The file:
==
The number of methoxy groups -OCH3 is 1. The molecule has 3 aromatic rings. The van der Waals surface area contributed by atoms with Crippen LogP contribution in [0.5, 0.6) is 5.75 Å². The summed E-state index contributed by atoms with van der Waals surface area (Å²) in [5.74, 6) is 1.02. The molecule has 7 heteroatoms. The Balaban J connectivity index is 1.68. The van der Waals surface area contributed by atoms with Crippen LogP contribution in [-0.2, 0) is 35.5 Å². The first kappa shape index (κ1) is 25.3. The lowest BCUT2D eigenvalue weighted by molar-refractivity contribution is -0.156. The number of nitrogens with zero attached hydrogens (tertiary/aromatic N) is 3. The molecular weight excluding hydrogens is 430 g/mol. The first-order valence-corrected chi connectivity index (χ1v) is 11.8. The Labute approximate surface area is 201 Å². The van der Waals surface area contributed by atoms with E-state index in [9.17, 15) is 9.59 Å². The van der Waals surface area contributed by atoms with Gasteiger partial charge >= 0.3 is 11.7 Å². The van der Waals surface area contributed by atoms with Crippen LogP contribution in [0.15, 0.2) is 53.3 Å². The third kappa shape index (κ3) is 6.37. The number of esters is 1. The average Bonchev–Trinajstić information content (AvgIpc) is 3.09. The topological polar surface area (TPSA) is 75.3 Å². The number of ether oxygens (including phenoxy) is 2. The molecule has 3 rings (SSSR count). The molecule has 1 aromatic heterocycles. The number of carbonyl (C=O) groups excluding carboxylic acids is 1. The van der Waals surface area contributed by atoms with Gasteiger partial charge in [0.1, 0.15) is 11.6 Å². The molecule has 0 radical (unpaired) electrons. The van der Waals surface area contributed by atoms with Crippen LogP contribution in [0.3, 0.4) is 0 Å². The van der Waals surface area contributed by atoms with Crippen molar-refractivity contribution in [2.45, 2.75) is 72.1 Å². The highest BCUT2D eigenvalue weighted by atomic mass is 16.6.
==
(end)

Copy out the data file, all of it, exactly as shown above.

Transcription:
The number of methoxy groups -OCH3 is 1. The molecule has 3 aromatic rings. The van der Waals surface area contributed by atoms with Crippen LogP contribution in [0.5, 0.6) is 5.75 Å². The summed E-state index contributed by atoms with van der Waals surface area (Å²) in [5.74, 6) is 1.02. The molecule has 7 heteroatoms. The Balaban J connectivity index is 1.68. The van der Waals surface area contributed by atoms with Crippen LogP contribution in [-0.2, 0) is 35.5 Å². The first kappa shape index (κ1) is 25.3. The lowest BCUT2D eigenvalue weighted by molar-refractivity contribution is -0.156. The number of nitrogens with zero attached hydrogens (tertiary/aromatic N) is 3. The molecular weight excluding hydrogens is 430 g/mol. The first-order valence-corrected chi connectivity index (χ1v) is 11.8. The Labute approximate surface area is 201 Å². The van der Waals surface area contributed by atoms with E-state index in [9.17, 15) is 9.59 Å². The van der Waals surface area contributed by atoms with Gasteiger partial charge >= 0.3 is 11.7 Å². The van der Waals surface area contributed by atoms with Crippen LogP contribution in [0.15, 0.2) is 53.3 Å². The third kappa shape index (κ3) is 6.37. The number of esters is 1. The average Bonchev–Trinajstić information content (AvgIpc) is 3.09. The topological polar surface area (TPSA) is 75.3 Å². The number of ether oxygens (including phenoxy) is 2. The molecule has 3 rings (SSSR count). The molecule has 1 aromatic heterocycles. The number of carbonyl (C=O) groups excluding carboxylic acids is 1. The van der Waals surface area contributed by atoms with Gasteiger partial charge in [0.1, 0.15) is 11.6 Å². The molecule has 0 radical (unpaired) electrons. The van der Waals surface area contributed by atoms with Crippen LogP contribution in [0.3, 0.4) is 0 Å². The van der Waals surface area contributed by atoms with Crippen molar-refractivity contribution in [2.45, 2.75) is 72.1 Å². The highest BCUT2D eigenvalue weighted by atomic mass is 16.6.